Article 2 of the 1948 UN Convention on the Prevention and Punishment of Genocide defines genocide as any act committed with intent to destroy, in whole or in part, a national, ethnical, racial or religious group, as such killing members of the group, causing serious bodily or mental harm to members of the group, and deliberately inflicting on the group conditions of life calculated to bring about its physical destruction in whole or in part.
Poring over this definition, it becomes evident that Israel is committing genocide against Palestinians in Gaza, killing over 14,500 people, including more than 6,000 children and 4,000 women. At the same time, Palestinians in Gaza, including tens of thousands of wounded, are reported to have suffered "serious bodily or mental harm," which is also included in the definition of genocide.
At the same time, cutting off electricity, water, food and all other humanitarian needs, and the displacement of 1.5 million people, falls in line with the act of "deliberately inflicting on the group conditions of life calculated to bring about its physical destruction in whole or in part."
While a time-limited 'humanitarian pause' is currently underway, the forced displacement of Palestinians in Gaza continues unabated. Israeli forces have dropped leaflets all across southern Gaza warning people not to return to their homes in the north during the pause. It has been reported that on 24 November, the Israeli military killed two Palestinians who were attempting to return to their homes in northern Gaza, while several more were injured. This policy, together with the systematic destruction and damage to civilian housing and infrastructure by Israeli forces, which has rendered Gaza's northern towns, including Gaza city, uninhabitable, suggests the possibility of permanent displacement, which is one of the desired upshots of genocide.
Obviously, Israel’s military operations have gone well beyond the limits of international law. The international community must stop these egregious breaches of international law now, before tragic history is repeated.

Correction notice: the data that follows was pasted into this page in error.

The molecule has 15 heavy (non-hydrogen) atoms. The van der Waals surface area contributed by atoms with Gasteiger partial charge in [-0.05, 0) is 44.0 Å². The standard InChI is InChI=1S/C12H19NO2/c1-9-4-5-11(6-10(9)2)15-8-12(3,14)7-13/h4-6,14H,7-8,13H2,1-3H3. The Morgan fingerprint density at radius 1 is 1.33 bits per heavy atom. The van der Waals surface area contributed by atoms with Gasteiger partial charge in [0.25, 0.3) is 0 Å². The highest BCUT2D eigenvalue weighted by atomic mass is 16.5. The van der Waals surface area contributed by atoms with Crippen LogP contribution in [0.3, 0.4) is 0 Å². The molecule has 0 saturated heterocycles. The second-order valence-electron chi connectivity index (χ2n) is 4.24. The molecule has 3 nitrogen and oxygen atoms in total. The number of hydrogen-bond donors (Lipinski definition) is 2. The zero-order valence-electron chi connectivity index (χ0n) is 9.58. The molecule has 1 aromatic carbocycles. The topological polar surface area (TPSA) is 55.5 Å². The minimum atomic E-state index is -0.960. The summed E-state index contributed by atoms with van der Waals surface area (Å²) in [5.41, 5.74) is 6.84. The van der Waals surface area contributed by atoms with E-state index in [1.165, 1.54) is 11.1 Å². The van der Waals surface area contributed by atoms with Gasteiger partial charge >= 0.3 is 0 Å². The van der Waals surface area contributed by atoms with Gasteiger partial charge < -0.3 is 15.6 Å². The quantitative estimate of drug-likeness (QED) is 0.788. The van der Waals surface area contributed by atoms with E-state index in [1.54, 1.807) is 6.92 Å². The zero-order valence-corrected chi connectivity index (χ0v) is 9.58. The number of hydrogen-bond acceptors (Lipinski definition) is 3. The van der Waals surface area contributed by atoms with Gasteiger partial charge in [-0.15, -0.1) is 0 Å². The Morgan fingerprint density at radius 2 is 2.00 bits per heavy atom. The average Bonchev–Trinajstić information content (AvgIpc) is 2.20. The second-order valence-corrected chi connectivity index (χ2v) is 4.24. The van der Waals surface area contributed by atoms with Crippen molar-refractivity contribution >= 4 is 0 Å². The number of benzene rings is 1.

The United Nations and international community must act urgently in response to Israel’s mass ethnic cleansing of Palestinians under the fog of war. Again, in the name of self-defence, Israel is seeking to justify what would amount to ethnic cleansing.
This year’s observance is also a stark reminder that Palestinians living inside the state of Israel are increasingly treated as second-class citizens with state-sectioned laws that continue to deprive them of the equality citizens are granted in democracies.
At the same time, we must not forget about the Palestinian refugees in exile across the Arab region and the world, living in poorly-equipped refugee camps and substandard migrant facilities, where they have been facing discrimination. In particular, Palestinian refugees from Syria have been caught up in the violence of the war-torn country, where their status and ability to return to their homes remain uncertain.
PRC reiterates its call for UN bodies, world governments, NGOs, and civil society representatives to speak up for the Palestinian cause, particularly the reconstruction of Gaza and the delivery of much-needed humanitarian aid, until the occupation of Palestine is ended, refugees return to their homes, and an independent Palestinian State with Jerusalem as its capital is established on the 1967 borders, as per international law and relevant UN resolutions.
The situation in Palestine cannot be seen as a simple military occupation; it is much more than that. Israel’s geopolitical strategy involves not only occupying the land of Palestine, but also controlling the Palestinian people through ethnic cleansing, forced displacement and isolation. Thus, any understanding of the context of the situation should start or end with decolonisation, because Israel has been a settler-colonial regime from its creation in 1948.
Today, the decolonization narrative and imperative unfold with an unparalleled complexity and, above, all, urgency. Rather than opting for double standards, the world should seek to rectify historical injustices and empower marginalised communities toward self-determination and freedom. It is high time the world stood on the right, just, and truthful side of history rather than on history’s disgraceful and most appalling edge.